Tuesday, October 29, 2013


Godric is Frederick Buechner's fictional life of a very real 12th century English saint. Buechner follows the very real chronology of Godric's life. He was a peddler, a merchant who sailed his own ship along the English coast, and a steward to a very rich man. In 1100 he made a pilgrimage to Jerusalem. Soon after he sold all his goods, left home, and lived the life of a hermit for the latter half of his life. Reginald, a monk of Durham, was commissioned to write the Life of Godric. The passages from the last chapter of Buechner's book are free translations from Reginald's biography. Godric died in 1170. That is the rough sketch of his life which Buechner works with. Godric was known for his love of animals, especially snakes. In Buechner's book Godric names them and talks to them. Tune and Fairweather are his companions throughout his life. Reginald noted that two serpents showed up at his cell the day of his death as if to stand vigil. In Buechner's retelling, Godric did not welcome Reginald's visits and the questions he needed to ask in order to write Godric's life. Godric did not want a "saintly" biography. For he knew himself, and he did not confuse himself with a saint. At the end of his life, Reginald read Godric parts of the book he had written. Here, Reginald described Godric's physical appearance at the end, "His beard was thick, and longer than ordinary, his mouth well shaped, with lips of moderate thickness. In youth his hair was black, in age as white as snow. His neck was short and thick, knotted with veins and sinews. His legs were somewhat slender, his instep high, his knees hardened and horny from frequent kneeling to pray. His whole skin was rough beyond the ordinary until all this roughness was softened by old age. Such was the external appearance of this saint." When Godric heard this passage, he cried out, "THIS SAINT!". "Then there was a roaring in my ears as if all the blood I have in me was sucked into my head at once with pain so cruel I think my skull will fly apart. Reginald goes pale as death and hastes to me. I push him off. Blasphemer, Fool, I cry out. Half blind, I crawl away and when he seeks to succor me, I turn and would have bit his hand had he not leaped aside."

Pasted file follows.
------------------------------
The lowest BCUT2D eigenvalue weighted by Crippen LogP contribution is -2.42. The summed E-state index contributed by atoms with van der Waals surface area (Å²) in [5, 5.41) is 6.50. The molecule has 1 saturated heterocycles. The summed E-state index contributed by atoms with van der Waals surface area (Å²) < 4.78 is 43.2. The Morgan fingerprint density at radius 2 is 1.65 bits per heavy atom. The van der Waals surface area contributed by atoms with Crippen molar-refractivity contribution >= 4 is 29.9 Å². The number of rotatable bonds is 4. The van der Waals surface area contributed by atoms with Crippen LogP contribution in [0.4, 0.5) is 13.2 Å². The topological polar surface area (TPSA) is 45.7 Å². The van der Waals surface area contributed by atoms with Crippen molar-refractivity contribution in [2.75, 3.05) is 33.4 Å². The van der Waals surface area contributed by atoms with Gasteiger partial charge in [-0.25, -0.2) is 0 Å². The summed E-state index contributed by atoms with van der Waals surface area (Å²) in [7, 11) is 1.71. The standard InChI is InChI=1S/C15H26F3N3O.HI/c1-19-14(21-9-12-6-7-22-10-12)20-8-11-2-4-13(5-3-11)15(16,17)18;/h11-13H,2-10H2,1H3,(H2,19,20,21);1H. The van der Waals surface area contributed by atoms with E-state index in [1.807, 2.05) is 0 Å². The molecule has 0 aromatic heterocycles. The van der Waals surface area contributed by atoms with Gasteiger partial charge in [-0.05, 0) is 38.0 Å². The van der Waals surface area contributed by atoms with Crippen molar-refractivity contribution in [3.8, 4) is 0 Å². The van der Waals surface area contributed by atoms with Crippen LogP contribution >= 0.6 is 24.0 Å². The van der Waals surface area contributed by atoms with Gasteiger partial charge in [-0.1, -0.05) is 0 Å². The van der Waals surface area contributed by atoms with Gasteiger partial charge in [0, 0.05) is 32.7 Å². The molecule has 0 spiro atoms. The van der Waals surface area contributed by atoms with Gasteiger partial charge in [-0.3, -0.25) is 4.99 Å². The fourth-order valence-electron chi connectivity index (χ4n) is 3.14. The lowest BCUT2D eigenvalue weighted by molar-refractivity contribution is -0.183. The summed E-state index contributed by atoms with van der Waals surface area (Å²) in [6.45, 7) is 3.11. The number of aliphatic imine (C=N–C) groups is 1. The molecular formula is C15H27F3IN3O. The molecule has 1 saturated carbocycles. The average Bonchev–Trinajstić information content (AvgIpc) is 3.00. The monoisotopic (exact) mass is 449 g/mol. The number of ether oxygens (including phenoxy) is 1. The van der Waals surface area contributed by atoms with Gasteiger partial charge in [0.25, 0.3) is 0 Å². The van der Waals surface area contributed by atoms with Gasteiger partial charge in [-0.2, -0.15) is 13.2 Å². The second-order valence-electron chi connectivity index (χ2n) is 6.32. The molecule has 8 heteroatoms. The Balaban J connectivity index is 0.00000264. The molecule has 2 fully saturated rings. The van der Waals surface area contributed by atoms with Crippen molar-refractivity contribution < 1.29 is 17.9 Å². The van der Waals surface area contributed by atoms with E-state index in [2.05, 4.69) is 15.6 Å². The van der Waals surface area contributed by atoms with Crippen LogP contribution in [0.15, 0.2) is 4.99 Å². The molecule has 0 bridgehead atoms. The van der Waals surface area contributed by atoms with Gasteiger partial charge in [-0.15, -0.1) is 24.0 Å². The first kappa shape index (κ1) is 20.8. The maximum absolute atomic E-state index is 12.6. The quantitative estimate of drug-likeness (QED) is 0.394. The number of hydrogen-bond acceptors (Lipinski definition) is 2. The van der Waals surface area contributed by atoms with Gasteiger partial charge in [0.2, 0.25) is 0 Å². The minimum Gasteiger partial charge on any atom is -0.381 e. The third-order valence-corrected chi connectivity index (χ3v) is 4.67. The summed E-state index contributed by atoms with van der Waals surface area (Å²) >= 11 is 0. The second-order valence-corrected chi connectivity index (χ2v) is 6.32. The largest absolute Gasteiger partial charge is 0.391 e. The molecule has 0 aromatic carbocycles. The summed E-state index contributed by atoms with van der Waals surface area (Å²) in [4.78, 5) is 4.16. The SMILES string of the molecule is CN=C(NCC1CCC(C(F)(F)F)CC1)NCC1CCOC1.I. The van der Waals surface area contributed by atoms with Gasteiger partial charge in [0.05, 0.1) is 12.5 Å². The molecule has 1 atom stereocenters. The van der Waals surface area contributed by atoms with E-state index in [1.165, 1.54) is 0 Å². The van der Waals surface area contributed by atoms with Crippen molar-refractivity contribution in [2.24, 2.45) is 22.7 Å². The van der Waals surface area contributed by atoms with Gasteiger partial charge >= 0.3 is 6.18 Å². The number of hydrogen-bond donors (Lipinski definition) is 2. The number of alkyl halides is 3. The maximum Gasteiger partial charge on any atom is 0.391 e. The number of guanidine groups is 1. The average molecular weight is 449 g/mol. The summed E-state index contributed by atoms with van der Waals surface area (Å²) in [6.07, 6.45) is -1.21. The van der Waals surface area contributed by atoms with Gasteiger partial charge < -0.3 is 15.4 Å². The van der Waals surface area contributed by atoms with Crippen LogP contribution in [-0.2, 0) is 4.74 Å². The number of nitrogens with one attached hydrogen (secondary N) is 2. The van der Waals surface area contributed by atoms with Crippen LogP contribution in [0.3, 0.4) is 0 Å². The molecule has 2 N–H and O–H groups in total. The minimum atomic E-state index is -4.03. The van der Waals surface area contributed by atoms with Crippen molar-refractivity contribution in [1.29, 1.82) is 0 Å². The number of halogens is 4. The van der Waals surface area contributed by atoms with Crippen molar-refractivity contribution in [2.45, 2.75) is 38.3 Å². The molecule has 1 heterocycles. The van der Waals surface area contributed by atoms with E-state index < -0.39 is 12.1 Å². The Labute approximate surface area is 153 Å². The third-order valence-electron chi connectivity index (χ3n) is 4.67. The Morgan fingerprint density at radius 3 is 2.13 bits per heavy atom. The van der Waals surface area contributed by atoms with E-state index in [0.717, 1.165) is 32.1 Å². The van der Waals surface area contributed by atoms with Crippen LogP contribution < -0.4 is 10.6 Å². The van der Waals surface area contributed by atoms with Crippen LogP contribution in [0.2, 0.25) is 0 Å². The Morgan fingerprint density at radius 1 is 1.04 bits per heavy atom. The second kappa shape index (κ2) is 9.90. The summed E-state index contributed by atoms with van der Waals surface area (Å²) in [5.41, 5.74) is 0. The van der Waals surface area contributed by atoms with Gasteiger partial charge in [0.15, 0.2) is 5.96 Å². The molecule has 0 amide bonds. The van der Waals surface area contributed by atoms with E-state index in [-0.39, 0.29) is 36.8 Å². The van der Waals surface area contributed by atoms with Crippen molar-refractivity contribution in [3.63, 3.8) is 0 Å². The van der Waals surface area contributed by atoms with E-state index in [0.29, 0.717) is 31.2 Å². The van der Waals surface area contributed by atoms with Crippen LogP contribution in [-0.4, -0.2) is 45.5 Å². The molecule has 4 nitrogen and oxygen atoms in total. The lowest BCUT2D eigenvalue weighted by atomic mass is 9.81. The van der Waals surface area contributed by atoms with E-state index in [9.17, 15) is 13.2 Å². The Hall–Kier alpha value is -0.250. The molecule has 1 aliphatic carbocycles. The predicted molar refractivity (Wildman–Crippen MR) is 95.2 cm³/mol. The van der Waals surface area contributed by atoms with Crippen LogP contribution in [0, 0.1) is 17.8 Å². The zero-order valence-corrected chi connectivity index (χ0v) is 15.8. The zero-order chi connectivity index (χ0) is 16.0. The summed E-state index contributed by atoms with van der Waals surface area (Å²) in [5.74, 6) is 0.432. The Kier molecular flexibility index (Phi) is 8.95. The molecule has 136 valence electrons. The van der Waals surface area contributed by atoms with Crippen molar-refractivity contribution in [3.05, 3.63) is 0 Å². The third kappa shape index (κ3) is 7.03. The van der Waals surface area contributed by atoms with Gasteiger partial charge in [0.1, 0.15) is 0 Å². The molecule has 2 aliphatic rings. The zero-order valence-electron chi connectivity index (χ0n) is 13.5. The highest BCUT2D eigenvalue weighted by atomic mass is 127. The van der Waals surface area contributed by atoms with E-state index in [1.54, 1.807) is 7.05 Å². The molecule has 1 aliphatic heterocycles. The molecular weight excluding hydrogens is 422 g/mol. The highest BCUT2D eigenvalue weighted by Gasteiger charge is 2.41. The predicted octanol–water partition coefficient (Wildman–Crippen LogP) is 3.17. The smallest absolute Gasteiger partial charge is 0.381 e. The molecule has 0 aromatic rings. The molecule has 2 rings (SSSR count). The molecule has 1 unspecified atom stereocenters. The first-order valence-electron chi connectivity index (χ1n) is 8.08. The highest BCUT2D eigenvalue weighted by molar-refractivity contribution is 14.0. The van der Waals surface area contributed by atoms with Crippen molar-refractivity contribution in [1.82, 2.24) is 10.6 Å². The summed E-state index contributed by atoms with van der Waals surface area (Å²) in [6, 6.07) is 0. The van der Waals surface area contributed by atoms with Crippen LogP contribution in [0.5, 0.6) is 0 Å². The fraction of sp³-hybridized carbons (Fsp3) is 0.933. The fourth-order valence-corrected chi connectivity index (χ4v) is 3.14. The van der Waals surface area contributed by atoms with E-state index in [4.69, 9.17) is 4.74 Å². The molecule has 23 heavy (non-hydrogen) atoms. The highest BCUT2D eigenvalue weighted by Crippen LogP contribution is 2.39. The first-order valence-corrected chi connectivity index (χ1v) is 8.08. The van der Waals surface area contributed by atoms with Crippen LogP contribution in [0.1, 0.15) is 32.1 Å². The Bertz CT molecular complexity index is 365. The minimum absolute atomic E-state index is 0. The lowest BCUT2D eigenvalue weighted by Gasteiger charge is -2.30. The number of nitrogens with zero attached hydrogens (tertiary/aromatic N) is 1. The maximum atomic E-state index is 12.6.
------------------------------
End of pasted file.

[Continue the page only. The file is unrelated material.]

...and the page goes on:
Buechner's Godric is saying that the external appearance of a saint does not tell the whole story. As Buechner has Godric tell his story -alongside Reginald's account - it's clear this "Saint" knows he is a sinner who has been saved by God's grace made known to him in Jesus Christ. And he never forgot it. How could he? Reminded as he was by his sins. That's the way it is with saints.